By 1891 the Hammond Fireworks factory was established in Craigmillar and Thomas had finally given up glass blowing and was now a Firework Artiste.  The family, living at 16 East Mayfield, had grown significantly with the children engaged in a variety of occupations.   Eliza and Benjamin were both fireworks makers, son Thomas was a gas engineer, Margaret, a dressmaker’s apprentice, while the youngest Violet F. was only age 2.  

Sadly just two years later in 1893 another family tragedy occurred because at 5 minutes past 6 on the morning of the 12th of May John’s wife Kate died of TB (Phthisis) aged just 27.   John’s young daughter had also died and in 1895 came the death of his father Thomas so John and his son Thomas W. moved back to join the rest the family in Upper Gray Street to run the company fireworks business between them all.   Thomas senior. didn’t leave a will but his estate which included premises at Craigmillar and Powderhall and a rather large number of payments owing to him, was assessed and valued at £2235 – 0 – 9.   Sons Thomas and John and daughter Elizabeth (Eliza) were appointed joint executors and estate duty amounted to £61 –16s – 4d.   The 1901 census shows the family living together at 41 Upper Gray Street with Margaret as Head.   All the older children are now listed as firework makers except Christina who was doing domestic work and son George (b.c. 1870) an invalid from birth.  

In 1911 the census reveals that John and son Thomas William had moved again taking up residence with the Buchan family in 4 Oxford Street, St Leonard’s, Edinburgh.   John was still a Firework Artist however Thomas was now an electrician.   This occupation would have provided a regular income and presumably also enabled him to work with his father on firework displays to create well-timed dramatic events.    

However when the First World War started in 1914 Thomas William was called up for duty.   He served as a Gunner, appropriately given his father’s career, with the 337th Siege Battery, Royal Garrison Artillery (RGA).   There are no War Diaries for the 337th Siege Battery but extracts from the diaries of 283 Siege Battery RGA on the British Army 1914-1918 Webpage “The Long, Long Trail” must reflect the activities of his own group at that time      Sadly, however Thomas W. did not survive the war because on 2nd December 1917, he was killed in action at Bapaume in France aged 29.   He is commemorated by the Commonwealth War Graves Commission and his name is recorded on the panel at Cambrai Memorial Louverval by the War Graves Photographic Project where he is described as John’s only son, a Firework Artist and Electrical Engineer.  John also erected a tombstone in Liberton Cemetery in memory of his son as well as that of Kate Morrison, his wife and their two other infant children.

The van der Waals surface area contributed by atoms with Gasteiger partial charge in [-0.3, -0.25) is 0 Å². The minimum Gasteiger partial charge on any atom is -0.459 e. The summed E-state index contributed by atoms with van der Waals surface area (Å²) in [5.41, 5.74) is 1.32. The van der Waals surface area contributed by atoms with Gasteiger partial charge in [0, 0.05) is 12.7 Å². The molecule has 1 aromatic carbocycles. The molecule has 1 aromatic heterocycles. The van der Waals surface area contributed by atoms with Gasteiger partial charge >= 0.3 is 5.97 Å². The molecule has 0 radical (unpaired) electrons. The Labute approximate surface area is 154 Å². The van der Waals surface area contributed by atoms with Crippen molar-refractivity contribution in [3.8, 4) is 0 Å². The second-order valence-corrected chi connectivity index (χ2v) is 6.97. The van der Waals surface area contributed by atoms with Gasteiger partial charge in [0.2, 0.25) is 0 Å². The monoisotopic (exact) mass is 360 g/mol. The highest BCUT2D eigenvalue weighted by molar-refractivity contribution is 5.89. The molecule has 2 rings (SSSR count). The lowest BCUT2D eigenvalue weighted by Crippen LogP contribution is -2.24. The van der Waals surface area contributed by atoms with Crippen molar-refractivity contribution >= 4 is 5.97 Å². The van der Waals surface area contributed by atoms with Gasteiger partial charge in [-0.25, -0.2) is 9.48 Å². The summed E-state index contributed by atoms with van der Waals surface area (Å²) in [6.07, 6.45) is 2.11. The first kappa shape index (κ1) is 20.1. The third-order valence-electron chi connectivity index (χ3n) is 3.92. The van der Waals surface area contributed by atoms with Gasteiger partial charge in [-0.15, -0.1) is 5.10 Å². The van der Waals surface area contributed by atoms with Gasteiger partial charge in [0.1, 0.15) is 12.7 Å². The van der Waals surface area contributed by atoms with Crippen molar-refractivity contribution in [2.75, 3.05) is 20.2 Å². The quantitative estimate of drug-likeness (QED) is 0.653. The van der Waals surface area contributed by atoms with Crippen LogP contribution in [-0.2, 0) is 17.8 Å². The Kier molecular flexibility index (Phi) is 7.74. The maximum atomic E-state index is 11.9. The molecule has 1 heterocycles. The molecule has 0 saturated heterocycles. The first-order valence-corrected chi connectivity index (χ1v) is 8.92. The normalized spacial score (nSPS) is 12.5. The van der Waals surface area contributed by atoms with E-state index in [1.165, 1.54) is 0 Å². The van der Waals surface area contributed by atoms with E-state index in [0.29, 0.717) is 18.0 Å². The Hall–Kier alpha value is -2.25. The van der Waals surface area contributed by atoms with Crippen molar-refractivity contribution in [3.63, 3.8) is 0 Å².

Thomas appears to have left a sweetheart behind in Edinburgh because he recorded an Informal Will, written in an Army Pay Book on 7th June 1917 [NAS SC70/8/724/19] leaving a life insurance policy to a Miss Nora Walter, 5 Spittal Street, Edinburgh with any remaining property to his father.   It is interesting and poignant therefore that John must eventually have moved into 5 Spittal Street since he died there in 1932 age 77 still working as a Firework Artist, as registered by stepbrother Charles living at 2 Crewe Road.   

Violet (still a scholar in the 1901 census) then continued to run the family firework/ pyrotechnic works from Craigmillar until the 1960s.   She died in 1970 at Newington, Edinburgh age 82 but is still remembered by people living in the Liberton area to this day.  

 Jill Strobridge,
Greater Liberton Heritage Project
February 2014

Copy of Will of Thomas W Hammond 1917 copyright National Archives, Scotland



Gravestone erected in Liberton Churchyard by John Hammond Firework Artist, Edinburgh in loving memory of Kate Morrison his wife died 12th May 1883 aged 27 years and two of their children who died in infancy also his son Thomas W. Hammond Gunner 337 S. Battery RGA killed in action at Bapaume, France 2nd December 1917 aged 29 years.  

Commemorative certificate to Thomas William Hammond

Scottish National War Memorial